Huawei moved to follow Apple and Google by charging for in-app purchases on its HarmonyOS, with Bloomberg suggesting the fee will be lower than the 30 per cent levied by the US companies.

With the launch of the Mate 60 Pro in August 2022, Huawei has seen a resurgence in demand for its smartphones in its home market.

IDC figures showed Huawei moved to second place in China’s smartphone market in Q1, with shipments up 110 per cent year-on-year and a 17 per cent market share, having previously fallen out of the top five. Apple dropped from second to fourth place.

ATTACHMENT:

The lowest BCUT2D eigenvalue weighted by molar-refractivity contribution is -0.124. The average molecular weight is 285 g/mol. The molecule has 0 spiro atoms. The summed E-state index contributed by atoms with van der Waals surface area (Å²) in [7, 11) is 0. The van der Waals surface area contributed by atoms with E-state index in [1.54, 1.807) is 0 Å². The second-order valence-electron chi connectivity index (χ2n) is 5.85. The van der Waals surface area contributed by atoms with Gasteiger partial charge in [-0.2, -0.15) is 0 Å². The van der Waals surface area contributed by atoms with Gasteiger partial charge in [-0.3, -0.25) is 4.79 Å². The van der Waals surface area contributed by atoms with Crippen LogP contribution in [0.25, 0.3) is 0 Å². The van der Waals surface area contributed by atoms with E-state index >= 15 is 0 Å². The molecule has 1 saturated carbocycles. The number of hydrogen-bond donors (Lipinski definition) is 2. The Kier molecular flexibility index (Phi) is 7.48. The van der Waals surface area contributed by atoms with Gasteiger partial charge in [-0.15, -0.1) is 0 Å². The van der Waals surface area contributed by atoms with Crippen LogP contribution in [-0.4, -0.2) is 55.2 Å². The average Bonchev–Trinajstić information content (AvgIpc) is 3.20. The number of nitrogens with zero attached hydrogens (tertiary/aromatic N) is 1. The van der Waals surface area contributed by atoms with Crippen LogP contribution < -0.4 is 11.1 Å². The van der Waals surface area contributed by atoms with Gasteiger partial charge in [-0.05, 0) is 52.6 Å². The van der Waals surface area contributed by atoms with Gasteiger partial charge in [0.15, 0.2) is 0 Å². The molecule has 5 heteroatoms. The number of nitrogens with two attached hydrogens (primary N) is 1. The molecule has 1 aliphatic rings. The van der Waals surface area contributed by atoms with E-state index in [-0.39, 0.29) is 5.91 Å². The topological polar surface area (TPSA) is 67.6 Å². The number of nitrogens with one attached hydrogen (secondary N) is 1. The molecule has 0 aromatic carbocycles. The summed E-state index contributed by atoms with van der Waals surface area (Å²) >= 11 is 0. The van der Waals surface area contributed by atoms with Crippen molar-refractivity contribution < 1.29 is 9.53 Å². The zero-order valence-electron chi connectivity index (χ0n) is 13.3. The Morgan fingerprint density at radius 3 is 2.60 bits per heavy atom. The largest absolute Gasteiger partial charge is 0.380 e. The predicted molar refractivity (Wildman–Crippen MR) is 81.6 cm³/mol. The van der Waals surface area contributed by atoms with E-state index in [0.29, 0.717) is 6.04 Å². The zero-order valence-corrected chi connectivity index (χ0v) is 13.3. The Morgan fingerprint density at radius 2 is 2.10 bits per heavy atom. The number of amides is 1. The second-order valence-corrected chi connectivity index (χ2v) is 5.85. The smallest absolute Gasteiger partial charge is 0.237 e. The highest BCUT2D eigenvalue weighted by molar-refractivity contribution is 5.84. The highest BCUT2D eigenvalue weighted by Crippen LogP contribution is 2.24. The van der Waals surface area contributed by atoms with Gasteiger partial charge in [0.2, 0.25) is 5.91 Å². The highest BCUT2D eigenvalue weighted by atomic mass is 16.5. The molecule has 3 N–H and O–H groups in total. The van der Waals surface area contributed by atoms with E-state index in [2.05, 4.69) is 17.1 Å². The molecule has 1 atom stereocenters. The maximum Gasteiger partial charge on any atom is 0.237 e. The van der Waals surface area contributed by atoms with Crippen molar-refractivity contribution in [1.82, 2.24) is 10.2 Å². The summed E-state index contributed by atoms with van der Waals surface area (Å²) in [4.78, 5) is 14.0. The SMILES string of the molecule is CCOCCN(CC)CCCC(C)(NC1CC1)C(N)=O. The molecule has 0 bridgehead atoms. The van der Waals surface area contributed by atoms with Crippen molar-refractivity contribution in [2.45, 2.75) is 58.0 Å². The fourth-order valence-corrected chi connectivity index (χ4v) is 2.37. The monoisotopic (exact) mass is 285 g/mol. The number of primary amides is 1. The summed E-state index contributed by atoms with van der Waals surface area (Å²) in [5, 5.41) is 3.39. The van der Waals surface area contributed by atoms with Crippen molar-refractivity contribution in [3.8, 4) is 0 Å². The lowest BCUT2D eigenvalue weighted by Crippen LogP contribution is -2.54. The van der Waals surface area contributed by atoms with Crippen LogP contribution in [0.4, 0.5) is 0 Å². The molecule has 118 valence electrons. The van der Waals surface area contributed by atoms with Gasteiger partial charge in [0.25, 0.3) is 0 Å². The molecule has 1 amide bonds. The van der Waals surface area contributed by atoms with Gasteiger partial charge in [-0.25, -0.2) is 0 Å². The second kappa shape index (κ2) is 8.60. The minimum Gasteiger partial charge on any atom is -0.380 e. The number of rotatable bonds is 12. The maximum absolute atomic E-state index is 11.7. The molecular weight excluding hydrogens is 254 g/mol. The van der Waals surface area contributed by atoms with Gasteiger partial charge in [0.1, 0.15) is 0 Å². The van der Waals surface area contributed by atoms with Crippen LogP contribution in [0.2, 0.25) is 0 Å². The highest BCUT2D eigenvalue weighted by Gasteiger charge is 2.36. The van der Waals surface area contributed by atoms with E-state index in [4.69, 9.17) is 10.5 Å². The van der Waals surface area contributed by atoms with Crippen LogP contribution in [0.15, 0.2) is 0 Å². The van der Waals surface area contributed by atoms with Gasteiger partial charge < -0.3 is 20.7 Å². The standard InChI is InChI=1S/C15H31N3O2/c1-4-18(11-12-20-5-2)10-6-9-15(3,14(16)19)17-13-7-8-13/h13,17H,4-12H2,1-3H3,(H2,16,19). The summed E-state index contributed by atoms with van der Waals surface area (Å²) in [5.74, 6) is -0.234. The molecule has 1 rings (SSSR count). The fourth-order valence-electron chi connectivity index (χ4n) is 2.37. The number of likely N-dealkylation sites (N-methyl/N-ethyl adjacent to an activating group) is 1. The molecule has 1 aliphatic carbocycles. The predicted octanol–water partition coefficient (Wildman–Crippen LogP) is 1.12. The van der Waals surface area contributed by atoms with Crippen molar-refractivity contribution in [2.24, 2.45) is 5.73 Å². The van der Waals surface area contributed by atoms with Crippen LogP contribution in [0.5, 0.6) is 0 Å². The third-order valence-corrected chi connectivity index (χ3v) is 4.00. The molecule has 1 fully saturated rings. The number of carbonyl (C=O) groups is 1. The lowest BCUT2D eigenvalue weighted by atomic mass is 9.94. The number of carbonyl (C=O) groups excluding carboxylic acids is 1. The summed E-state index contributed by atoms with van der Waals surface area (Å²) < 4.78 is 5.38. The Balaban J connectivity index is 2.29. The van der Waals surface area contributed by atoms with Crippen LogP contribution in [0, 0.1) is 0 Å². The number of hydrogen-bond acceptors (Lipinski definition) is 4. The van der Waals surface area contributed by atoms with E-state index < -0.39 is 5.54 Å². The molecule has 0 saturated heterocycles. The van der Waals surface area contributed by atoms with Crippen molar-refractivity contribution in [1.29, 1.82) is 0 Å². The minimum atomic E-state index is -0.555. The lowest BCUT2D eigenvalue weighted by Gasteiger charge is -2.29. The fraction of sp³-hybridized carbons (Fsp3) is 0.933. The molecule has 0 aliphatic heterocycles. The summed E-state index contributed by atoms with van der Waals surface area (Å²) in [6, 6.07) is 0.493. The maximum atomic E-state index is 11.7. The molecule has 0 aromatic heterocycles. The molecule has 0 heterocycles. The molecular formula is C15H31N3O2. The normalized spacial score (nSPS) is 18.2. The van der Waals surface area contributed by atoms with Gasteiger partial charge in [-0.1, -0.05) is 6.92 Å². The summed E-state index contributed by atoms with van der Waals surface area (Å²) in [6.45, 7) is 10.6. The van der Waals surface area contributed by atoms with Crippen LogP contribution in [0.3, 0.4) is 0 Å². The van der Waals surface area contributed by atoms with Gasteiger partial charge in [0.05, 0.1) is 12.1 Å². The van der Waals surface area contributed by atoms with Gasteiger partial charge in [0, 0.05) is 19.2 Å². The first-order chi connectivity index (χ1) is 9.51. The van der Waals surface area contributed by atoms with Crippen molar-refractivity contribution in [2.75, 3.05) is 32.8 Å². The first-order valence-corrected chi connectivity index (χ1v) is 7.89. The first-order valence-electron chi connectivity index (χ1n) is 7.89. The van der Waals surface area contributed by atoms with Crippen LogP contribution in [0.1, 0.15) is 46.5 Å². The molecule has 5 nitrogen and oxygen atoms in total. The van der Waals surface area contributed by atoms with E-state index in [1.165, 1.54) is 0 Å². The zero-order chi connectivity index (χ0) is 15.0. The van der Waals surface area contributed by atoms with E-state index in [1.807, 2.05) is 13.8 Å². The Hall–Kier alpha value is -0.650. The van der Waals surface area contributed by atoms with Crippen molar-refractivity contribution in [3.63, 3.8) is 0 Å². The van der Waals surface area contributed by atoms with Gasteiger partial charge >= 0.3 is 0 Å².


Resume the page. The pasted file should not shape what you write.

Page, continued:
Huawei is working closely with domestic developers to expand the app inventory on HarmonyOS. It currently does not charge a fee.

Rotating chair Eric Xu said in late April more than 4,000 of the 5,000 most-used apps in China are in the process of being ported to HarmonyOS.

Huawei plans to launch the Mate 70 series later this year alongside a native HarmonyOS which will completely split from Android.

Xiaomi charges up to 50 per cent on in-game purchases, Bloomberg wrote.